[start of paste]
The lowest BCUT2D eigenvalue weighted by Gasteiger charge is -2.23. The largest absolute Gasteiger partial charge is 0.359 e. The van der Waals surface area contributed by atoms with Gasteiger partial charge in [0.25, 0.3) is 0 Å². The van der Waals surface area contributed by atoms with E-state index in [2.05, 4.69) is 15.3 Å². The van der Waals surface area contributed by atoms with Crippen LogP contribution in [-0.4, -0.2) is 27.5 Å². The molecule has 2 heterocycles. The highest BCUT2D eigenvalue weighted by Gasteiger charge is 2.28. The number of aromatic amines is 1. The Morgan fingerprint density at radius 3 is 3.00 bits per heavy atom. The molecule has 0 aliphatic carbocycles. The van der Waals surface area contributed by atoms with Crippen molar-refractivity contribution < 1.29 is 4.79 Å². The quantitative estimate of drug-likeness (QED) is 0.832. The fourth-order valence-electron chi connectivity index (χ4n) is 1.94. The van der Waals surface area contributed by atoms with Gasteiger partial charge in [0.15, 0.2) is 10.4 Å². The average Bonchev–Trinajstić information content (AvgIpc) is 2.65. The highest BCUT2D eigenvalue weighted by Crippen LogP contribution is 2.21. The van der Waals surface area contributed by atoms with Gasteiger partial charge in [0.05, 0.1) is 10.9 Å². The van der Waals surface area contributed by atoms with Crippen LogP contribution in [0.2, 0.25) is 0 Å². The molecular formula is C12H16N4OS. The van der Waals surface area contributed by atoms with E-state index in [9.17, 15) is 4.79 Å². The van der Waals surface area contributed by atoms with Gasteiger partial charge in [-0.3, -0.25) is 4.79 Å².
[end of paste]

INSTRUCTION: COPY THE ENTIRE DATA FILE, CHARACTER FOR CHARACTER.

The lowest BCUT2D eigenvalue weighted by Gasteiger charge is -2.23. The largest absolute Gasteiger partial charge is 0.359 e. The van der Waals surface area contributed by atoms with Gasteiger partial charge in [0.25, 0.3) is 0 Å². The van der Waals surface area contributed by atoms with E-state index in [2.05, 4.69) is 15.3 Å². The van der Waals surface area contributed by atoms with Crippen LogP contribution in [-0.4, -0.2) is 27.5 Å². The molecule has 2 heterocycles. The highest BCUT2D eigenvalue weighted by Gasteiger charge is 2.28. The number of aromatic amines is 1. The Morgan fingerprint density at radius 3 is 3.00 bits per heavy atom. The molecule has 0 aliphatic carbocycles. The van der Waals surface area contributed by atoms with Crippen molar-refractivity contribution < 1.29 is 4.79 Å². The quantitative estimate of drug-likeness (QED) is 0.832. The fourth-order valence-electron chi connectivity index (χ4n) is 1.94. The van der Waals surface area contributed by atoms with Gasteiger partial charge in [0.15, 0.2) is 10.4 Å². The average Bonchev–Trinajstić information content (AvgIpc) is 2.65. The highest BCUT2D eigenvalue weighted by Crippen LogP contribution is 2.21. The van der Waals surface area contributed by atoms with Gasteiger partial charge in [0.05, 0.1) is 10.9 Å². The van der Waals surface area contributed by atoms with Crippen LogP contribution in [0.2, 0.25) is 0 Å². The molecular formula is C12H16N4OS. The van der Waals surface area contributed by atoms with E-state index in [9.17, 15) is 4.79 Å². The van der Waals surface area contributed by atoms with Gasteiger partial charge in [-0.3, -0.25) is 4.79 Å².